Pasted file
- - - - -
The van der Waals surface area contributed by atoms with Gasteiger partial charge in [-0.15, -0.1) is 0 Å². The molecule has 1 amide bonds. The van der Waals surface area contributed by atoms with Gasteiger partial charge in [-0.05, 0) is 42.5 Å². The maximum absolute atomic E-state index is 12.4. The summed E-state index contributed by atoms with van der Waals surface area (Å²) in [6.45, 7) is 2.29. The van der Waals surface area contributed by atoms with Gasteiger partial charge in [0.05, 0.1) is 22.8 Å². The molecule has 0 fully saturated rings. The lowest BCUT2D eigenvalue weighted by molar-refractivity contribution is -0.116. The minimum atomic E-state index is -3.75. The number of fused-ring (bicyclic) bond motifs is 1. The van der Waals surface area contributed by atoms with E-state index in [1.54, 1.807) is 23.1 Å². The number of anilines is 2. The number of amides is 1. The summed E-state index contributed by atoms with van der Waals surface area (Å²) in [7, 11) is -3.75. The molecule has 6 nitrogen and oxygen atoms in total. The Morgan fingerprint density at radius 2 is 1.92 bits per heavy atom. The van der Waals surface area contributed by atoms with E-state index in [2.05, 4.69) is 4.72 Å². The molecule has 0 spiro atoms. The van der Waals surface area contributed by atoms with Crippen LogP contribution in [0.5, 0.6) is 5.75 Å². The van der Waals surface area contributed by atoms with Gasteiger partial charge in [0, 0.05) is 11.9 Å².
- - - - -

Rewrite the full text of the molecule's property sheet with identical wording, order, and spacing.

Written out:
The van der Waals surface area contributed by atoms with Gasteiger partial charge in [-0.15, -0.1) is 0 Å². The molecule has 1 amide bonds. The van der Waals surface area contributed by atoms with Gasteiger partial charge in [-0.05, 0) is 42.5 Å². The maximum absolute atomic E-state index is 12.4. The summed E-state index contributed by atoms with van der Waals surface area (Å²) in [6.45, 7) is 2.29. The van der Waals surface area contributed by atoms with Gasteiger partial charge in [0.05, 0.1) is 22.8 Å². The molecule has 0 fully saturated rings. The lowest BCUT2D eigenvalue weighted by molar-refractivity contribution is -0.116. The minimum atomic E-state index is -3.75. The number of fused-ring (bicyclic) bond motifs is 1. The van der Waals surface area contributed by atoms with E-state index in [1.54, 1.807) is 23.1 Å². The number of anilines is 2. The number of amides is 1. The summed E-state index contributed by atoms with van der Waals surface area (Å²) in [7, 11) is -3.75. The molecule has 6 nitrogen and oxygen atoms in total. The Morgan fingerprint density at radius 2 is 1.92 bits per heavy atom. The van der Waals surface area contributed by atoms with E-state index in [2.05, 4.69) is 4.72 Å². The molecule has 0 spiro atoms. The van der Waals surface area contributed by atoms with Crippen LogP contribution in [0.5, 0.6) is 5.75 Å². The van der Waals surface area contributed by atoms with Gasteiger partial charge in [0, 0.05) is 11.9 Å².